Council approves 2018 FCSS funding allocations


Airdrie City council unanimously approved funding for a number of community programs and organizations through the Family and Community Support Services (FCSS) for 2018 at its regular meeting Oct. 2.

FCSS funding totaling $1,515,000 will be awarded to preventative social programs such as the Community Kitchen Program at the Airdrie Food Bank and the Volunteer Program at the Airdrie and District Victim’s Assistance Society.

Each year, the Government of Alberta allocates funding to municipalities to use towards prevention-focused programs. The funding is distributed in an 80/20 partnership, with the City providing 20 per cent of the funds granted to the eligible organizations.

“Funding from the Province has stabilized so we do not anticipate more funding injections in the future, certainly not for 2018,” said Clay Aragon, City of Airdrie team leader of Community Development and Social Planning.

Since 2015, FCSS funding for programs in Airdrie has increased from $762,548 to $1,515,000. In 2016, the province gave the City an additional $391,578 in funding, the first such adjustment to FCSS funding in six years, according to Aragon.

A total of 22 organizations requested a total of $2,025,454 in funding for programs in 2018. The requests were first reviewed by City staff and then scrutinized by the Community Services Advisory Board (CSAB), which recommends which should get funding and which should not, based on criteria set out by the government. Council approval for the recommendation from the CSAB is then required.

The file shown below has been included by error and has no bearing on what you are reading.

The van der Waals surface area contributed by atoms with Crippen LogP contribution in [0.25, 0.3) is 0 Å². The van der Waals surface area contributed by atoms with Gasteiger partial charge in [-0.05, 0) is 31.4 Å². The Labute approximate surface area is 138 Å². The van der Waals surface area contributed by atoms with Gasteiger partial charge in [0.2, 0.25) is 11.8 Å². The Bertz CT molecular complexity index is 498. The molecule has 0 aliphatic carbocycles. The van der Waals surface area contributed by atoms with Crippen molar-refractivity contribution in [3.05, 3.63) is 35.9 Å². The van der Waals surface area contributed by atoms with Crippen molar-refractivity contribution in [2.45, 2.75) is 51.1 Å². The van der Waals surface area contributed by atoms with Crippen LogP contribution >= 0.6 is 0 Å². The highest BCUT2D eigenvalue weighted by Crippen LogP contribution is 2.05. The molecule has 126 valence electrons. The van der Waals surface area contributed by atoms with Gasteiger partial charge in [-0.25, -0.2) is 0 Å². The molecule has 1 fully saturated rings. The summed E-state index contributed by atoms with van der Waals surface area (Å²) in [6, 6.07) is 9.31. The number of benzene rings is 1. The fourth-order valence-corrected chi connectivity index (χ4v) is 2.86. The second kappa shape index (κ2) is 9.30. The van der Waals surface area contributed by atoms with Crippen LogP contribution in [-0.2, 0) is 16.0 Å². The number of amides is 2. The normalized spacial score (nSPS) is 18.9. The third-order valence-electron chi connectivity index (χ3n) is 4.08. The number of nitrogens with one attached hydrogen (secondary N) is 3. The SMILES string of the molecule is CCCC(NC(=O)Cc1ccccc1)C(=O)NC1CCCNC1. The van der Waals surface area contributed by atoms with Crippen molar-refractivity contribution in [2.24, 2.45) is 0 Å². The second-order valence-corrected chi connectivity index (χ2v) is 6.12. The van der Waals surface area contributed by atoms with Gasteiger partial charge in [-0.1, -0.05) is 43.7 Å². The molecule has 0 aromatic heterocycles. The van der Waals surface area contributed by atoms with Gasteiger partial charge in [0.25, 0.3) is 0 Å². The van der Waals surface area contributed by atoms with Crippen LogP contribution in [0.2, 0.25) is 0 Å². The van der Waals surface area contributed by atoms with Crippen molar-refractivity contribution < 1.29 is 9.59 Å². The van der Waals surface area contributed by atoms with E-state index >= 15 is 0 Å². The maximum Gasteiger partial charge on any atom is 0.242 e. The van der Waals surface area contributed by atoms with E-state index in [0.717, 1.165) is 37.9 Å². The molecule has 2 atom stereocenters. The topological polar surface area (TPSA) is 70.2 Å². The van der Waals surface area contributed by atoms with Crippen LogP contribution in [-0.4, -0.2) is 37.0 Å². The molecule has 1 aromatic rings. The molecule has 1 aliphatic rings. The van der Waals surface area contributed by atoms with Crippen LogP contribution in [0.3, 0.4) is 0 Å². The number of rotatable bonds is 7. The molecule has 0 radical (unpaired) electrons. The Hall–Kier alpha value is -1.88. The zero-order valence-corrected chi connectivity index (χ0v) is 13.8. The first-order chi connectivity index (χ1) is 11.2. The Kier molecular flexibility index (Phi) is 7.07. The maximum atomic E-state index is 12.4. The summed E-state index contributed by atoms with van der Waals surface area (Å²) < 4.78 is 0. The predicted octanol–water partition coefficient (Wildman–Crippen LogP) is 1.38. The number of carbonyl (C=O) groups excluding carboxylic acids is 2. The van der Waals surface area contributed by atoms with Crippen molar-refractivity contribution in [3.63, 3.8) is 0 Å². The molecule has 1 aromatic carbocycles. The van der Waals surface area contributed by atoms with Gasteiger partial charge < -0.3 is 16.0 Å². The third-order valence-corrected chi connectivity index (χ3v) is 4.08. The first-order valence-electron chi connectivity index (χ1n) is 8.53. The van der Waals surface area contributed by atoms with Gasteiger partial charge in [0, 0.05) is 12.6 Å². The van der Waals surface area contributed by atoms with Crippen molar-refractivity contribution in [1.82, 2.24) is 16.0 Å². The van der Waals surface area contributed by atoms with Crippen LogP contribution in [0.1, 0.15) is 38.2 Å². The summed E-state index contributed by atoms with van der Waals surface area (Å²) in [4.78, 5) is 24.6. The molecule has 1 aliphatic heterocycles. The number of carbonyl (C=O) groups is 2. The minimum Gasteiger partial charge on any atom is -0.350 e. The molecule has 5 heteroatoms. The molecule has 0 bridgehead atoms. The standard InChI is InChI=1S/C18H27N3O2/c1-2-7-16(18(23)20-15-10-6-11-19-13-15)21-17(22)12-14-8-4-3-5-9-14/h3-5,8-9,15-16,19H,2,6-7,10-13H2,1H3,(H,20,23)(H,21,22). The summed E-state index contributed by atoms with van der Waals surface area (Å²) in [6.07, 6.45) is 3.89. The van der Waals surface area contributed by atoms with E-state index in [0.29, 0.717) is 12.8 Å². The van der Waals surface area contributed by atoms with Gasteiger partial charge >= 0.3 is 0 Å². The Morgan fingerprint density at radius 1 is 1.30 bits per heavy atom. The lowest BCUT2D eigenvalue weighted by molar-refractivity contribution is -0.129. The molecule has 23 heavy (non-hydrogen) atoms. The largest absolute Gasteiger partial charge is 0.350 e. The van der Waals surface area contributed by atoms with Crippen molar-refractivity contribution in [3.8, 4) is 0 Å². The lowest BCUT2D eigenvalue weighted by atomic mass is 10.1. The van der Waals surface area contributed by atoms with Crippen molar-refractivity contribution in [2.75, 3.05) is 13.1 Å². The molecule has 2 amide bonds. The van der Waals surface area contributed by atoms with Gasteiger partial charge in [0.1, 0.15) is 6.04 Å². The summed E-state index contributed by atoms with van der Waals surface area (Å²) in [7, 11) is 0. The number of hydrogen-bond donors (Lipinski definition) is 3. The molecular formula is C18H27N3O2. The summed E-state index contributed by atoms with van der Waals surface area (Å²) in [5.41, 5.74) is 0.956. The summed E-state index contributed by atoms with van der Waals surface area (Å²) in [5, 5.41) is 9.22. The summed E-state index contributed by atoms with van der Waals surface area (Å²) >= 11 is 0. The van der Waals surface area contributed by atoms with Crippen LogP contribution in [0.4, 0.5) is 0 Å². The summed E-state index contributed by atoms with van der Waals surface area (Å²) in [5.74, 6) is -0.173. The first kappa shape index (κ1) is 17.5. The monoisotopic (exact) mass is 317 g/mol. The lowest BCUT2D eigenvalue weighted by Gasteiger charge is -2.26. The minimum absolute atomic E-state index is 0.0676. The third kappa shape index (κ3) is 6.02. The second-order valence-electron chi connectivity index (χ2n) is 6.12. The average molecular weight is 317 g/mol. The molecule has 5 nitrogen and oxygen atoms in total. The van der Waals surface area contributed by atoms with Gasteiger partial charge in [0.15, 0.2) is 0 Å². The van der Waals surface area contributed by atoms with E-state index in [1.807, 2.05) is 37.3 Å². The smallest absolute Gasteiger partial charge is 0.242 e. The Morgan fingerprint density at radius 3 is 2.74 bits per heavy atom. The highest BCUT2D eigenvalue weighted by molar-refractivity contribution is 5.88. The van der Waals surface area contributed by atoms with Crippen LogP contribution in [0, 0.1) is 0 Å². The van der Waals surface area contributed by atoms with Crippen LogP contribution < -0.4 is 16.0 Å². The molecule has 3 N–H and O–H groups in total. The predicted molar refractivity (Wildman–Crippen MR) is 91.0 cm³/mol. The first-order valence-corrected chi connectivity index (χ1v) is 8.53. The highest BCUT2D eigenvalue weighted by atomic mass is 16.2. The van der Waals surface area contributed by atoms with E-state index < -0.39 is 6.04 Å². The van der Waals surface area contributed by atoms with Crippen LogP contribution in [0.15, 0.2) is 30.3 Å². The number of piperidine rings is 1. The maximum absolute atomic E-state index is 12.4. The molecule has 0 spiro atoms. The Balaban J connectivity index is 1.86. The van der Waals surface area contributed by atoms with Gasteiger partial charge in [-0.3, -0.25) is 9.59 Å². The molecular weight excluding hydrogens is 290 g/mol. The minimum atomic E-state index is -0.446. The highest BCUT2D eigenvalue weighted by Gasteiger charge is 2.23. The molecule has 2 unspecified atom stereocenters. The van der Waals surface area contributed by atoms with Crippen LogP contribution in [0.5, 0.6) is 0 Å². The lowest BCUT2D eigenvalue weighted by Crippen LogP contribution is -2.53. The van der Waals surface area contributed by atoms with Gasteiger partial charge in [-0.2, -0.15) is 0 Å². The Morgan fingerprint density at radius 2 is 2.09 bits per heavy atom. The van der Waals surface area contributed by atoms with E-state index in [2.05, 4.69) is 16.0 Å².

A new program receiving funding in 2018 is the Boys and Girls Club of Airdrie (BGCA) Youth in Transition program.

“Youth in Transition is a youth life skill building initiative that will provide youth with (the) knowledge, skills, tools and necessary resources to successfully transition to adulthood,” said BGCA Executive Director Denisa Sanness. “This program will focus on topics such as financial literacy, community involvement, life management and living independently, and academic support.”

“I think it’s really important to understand that for most of our agencies, FCSS is not the sole funder of a lot of their programming,” Aragon said. “Certainly, administration and the City appreciate the challenges that a lot of agencies are going through in terms of raising funds, in terms of getting funding from other levels of government for other programming.”


About Author